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Saturday, May 28, 2016

Espionage and the Start of the Korean War

For John, BLUFI always wonder why we focus on Hitler and the Nazis, when Stalin is more recent and killed more people.  Nothing to see here; just move along.

From the Blog site We Are The Mighty we have "This US Army sergeant started the Korean War by selling out to the Soviets".  The author is Mr Blake Stilwell and the dateline is 24 May 2016.

Here is how it starts out:

For more than 60 years, only seven people on Earth knew that the Soviets broke U.S. military and diplomatic ciphers.  One of those people was former KGB Berlin bureau chief and master Soviet spy Sergei Kondrashev.  Kondrashev and his peers searched desperately for American code clerks as they came and went from the U.S. Embassy in Moscow.  The KGB knew next to nothing about American ciphers, the code room in the embassy, or even the personnel who worked there. That changed in the early days of the Cold War.

Tennent Bagley was a CIA agent working around Eastern Europe, including Berlin.  In the early 1990’s, after the fall of the Soviet Union, he was to be featured on a German television show to discuss Cold War intelligence with former KGB agents.  In preparation for the show, he met Kondrashev, his direct KGB counterpart . Kondrashev told Bagley things that the CIA never knew, including the story of “Jack,” a U.S. Army Sergeant who single-handedly sparked off the Korean War.

In 1949, the memory of World War II and the existential threat to Russia was still fresh in the mind of Soviet Premiere Joseph Stalin.  Tensions with the U.S. were higher than at any time in recent memory.  The Soviet Union needed a way to predict American behavior.

They thought they lucked out when Sgt. James “Mac” MacMillan, a U.S. Army code clerk in the U.S. embassy in Moscow, began dating a Soviet national, nicknamed “Valya.”  Kondrashev was the intelligence agent assigned to Mac.  He persuaded Mac to give him any details of the code room and of anything else he knew.  In exchange, the KGB offered to set him and Valya up with an apartment in Moscow and money to start their lives.

It was only a few weeks after their first meeting that Mac defected to the Soviet Union.  Kondrashev soon learned Mac’s knowledge of the American codes was limited and the Russians were no closer to breaking the codes.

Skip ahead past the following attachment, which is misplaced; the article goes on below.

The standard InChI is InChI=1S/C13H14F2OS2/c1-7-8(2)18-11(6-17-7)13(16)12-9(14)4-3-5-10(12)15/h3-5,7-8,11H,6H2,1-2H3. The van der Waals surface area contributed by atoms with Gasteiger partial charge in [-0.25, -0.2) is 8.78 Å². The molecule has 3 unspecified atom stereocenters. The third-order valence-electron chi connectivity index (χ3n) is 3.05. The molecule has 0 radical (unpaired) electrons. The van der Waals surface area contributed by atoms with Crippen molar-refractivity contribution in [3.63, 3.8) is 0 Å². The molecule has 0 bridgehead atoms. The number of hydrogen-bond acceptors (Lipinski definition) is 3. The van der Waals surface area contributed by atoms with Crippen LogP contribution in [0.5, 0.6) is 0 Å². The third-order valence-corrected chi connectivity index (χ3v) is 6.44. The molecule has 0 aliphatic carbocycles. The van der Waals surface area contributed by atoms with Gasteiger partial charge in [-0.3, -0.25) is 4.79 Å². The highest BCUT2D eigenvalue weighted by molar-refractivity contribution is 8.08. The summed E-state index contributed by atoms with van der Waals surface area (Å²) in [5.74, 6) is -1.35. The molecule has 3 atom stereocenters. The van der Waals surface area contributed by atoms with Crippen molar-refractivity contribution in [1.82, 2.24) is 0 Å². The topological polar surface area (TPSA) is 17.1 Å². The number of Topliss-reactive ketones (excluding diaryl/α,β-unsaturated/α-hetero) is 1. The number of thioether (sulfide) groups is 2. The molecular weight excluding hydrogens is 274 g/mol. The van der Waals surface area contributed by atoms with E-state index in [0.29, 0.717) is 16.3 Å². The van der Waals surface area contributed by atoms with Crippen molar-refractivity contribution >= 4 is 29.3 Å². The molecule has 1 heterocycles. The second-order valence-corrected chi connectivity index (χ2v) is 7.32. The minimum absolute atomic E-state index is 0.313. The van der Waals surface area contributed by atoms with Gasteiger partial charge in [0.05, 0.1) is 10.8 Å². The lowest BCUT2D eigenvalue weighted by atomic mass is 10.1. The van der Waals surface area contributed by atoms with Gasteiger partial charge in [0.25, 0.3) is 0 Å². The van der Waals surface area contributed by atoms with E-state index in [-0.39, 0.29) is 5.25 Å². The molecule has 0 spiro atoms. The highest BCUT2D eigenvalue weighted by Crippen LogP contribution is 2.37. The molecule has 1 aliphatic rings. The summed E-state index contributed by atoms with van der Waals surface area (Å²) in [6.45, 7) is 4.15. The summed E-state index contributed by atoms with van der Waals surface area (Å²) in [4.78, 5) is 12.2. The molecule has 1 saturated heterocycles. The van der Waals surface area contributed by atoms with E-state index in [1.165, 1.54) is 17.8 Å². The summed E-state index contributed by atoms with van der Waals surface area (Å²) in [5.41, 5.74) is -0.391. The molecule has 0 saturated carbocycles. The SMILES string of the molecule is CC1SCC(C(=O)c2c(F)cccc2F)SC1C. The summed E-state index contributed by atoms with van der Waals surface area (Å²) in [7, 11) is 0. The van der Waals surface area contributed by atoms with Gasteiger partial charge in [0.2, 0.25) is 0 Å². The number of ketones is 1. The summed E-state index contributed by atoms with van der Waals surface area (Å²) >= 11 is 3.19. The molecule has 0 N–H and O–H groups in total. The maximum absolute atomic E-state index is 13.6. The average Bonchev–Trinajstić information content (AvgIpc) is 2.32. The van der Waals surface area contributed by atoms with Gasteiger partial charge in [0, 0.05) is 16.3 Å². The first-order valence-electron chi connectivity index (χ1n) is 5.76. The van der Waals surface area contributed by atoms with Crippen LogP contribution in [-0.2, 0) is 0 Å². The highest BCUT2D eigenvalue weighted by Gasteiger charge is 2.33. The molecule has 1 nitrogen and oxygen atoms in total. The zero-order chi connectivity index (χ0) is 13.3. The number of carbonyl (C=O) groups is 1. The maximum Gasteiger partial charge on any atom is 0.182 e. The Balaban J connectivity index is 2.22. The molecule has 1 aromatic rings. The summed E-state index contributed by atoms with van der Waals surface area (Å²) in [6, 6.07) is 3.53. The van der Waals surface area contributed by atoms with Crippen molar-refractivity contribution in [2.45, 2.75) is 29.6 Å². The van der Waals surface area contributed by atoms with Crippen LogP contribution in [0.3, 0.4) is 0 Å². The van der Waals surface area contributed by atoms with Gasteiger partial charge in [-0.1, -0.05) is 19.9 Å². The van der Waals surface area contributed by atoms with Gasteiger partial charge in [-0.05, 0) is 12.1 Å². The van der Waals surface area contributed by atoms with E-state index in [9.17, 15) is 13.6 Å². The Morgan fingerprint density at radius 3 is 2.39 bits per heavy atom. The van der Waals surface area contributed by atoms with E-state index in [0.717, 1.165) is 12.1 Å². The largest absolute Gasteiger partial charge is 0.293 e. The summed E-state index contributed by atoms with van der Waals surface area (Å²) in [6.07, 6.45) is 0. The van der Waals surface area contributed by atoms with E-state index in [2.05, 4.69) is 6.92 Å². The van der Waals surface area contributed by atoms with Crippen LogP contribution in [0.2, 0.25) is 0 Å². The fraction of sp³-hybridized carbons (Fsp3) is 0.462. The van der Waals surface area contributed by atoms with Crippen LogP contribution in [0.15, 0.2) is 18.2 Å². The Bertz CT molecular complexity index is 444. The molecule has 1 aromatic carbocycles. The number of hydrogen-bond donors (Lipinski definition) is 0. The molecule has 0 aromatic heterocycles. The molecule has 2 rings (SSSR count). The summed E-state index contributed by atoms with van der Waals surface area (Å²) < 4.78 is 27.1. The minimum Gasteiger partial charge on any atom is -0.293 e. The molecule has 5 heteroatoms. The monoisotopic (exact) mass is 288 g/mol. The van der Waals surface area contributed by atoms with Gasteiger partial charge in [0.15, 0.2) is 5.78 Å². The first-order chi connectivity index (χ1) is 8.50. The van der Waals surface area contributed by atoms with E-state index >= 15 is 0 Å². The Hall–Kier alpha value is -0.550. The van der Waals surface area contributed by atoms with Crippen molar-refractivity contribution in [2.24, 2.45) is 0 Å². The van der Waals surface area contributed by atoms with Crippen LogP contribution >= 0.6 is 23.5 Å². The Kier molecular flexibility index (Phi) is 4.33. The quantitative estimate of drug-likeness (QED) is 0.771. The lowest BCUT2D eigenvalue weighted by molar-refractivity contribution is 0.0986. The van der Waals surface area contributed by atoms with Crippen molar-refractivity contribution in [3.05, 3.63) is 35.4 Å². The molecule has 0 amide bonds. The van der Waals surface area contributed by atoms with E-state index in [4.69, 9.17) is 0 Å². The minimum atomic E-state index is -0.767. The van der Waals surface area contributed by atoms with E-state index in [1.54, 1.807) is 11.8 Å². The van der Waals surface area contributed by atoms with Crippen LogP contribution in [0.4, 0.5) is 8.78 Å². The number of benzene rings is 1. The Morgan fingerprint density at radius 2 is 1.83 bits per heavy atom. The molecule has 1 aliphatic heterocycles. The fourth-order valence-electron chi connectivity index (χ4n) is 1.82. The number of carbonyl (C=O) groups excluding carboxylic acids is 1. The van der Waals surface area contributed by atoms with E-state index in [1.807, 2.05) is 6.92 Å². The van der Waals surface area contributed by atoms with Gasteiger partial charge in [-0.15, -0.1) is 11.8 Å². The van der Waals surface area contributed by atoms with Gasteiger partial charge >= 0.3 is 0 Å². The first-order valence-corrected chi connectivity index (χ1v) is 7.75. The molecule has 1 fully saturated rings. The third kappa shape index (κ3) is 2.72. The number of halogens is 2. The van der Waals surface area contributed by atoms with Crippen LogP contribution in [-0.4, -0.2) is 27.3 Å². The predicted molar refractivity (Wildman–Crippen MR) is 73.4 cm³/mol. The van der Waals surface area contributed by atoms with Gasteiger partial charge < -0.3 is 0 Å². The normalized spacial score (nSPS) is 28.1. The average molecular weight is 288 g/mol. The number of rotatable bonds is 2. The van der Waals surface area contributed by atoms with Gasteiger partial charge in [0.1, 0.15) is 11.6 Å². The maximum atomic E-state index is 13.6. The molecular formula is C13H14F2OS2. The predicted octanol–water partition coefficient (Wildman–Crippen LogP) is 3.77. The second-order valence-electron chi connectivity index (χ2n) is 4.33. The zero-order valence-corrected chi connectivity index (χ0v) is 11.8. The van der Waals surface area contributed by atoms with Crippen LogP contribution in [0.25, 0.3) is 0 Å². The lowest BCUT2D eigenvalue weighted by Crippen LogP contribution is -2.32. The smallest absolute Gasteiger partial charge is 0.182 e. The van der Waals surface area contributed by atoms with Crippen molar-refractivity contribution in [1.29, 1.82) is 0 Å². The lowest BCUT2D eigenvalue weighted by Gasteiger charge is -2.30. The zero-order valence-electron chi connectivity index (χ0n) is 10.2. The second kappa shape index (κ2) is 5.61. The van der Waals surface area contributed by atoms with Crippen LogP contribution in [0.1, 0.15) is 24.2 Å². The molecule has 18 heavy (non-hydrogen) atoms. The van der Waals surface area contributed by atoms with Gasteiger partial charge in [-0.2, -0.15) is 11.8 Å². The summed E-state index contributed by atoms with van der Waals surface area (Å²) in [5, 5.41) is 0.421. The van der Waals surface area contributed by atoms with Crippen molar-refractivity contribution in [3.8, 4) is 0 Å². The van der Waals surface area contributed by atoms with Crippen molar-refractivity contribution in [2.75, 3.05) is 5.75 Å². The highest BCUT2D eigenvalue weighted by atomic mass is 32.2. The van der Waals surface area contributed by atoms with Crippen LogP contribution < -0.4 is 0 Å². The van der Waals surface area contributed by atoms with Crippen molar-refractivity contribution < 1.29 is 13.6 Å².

The Russians watched the U.S. embassy intently.  Based on the information provided by Mac, they knew what the code clerks looked like, but after Mac’s defection, the Americans were on alert.  The KGB’s got lucky again when agents reported an Army clerk visiting a local apartment, staying long into the night, and then returning to the embassy a few nights a week.

This is a sad situation.  But, the "honey pot" is a typical part of spy craft.  On the other hand, the Army Specialist formerly known as Bradley Manning gave up our secrets without such inducements.  We do provide young men and women with a lot of important information and expect them to take good care of it.  Almost all of them do an excellent job.  They are very careful of our nation's secrets.

However, there is another lesson to be learned here.  You think you have a conduit to what the other side is thinking, but that doesn't mean the other side might not turn on a dime.  In this case Uncle Joe (Stalin) was being cautious, but then learned that the US didn't much care about Korea, so he sanctioned the Kim Il-sung invasion of South Korea in 1950.  Then that terrible Harry Truman decided South Korea was important.  The rest is history.

Regards  —  Cliff

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